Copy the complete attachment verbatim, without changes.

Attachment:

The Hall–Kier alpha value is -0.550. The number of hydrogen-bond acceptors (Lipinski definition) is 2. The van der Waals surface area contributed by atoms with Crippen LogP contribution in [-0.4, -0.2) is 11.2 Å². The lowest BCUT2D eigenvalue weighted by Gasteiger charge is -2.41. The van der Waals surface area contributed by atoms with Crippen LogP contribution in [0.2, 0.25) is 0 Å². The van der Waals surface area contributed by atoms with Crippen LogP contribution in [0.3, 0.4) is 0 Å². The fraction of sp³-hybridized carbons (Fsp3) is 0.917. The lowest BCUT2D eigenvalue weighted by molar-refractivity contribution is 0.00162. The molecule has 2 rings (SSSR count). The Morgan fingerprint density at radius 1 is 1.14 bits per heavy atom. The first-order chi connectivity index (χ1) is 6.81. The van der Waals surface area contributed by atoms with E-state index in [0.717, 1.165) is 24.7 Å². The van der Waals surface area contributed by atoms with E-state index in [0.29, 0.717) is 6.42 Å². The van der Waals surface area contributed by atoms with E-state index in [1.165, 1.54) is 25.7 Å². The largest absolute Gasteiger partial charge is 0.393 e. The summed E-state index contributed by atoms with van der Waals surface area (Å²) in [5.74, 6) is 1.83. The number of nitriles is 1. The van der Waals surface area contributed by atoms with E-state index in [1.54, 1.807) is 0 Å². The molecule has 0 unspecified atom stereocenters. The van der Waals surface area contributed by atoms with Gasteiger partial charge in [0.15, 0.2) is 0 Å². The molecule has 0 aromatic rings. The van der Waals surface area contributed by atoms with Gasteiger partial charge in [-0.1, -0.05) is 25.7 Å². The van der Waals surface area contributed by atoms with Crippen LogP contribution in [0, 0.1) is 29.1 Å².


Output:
The Hall–Kier alpha value is -0.550. The number of hydrogen-bond acceptors (Lipinski definition) is 2. The van der Waals surface area contributed by atoms with Crippen LogP contribution in [-0.4, -0.2) is 11.2 Å². The lowest BCUT2D eigenvalue weighted by Gasteiger charge is -2.41. The van der Waals surface area contributed by atoms with Crippen LogP contribution in [0.2, 0.25) is 0 Å². The van der Waals surface area contributed by atoms with Crippen LogP contribution in [0.3, 0.4) is 0 Å². The fraction of sp³-hybridized carbons (Fsp3) is 0.917. The lowest BCUT2D eigenvalue weighted by molar-refractivity contribution is 0.00162. The molecule has 2 rings (SSSR count). The Morgan fingerprint density at radius 1 is 1.14 bits per heavy atom. The first-order chi connectivity index (χ1) is 6.81. The van der Waals surface area contributed by atoms with E-state index in [0.717, 1.165) is 24.7 Å². The van der Waals surface area contributed by atoms with E-state index in [0.29, 0.717) is 6.42 Å². The van der Waals surface area contributed by atoms with E-state index in [1.165, 1.54) is 25.7 Å². The largest absolute Gasteiger partial charge is 0.393 e. The summed E-state index contributed by atoms with van der Waals surface area (Å²) in [5.74, 6) is 1.83. The number of nitriles is 1. The van der Waals surface area contributed by atoms with E-state index in [1.54, 1.807) is 0 Å². The molecule has 0 unspecified atom stereocenters. The van der Waals surface area contributed by atoms with Gasteiger partial charge in [0.15, 0.2) is 0 Å². The molecule has 0 aromatic rings. The van der Waals surface area contributed by atoms with Gasteiger partial charge in [-0.1, -0.05) is 25.7 Å². The van der Waals surface area contributed by atoms with Crippen LogP contribution in [0, 0.1) is 29.1 Å².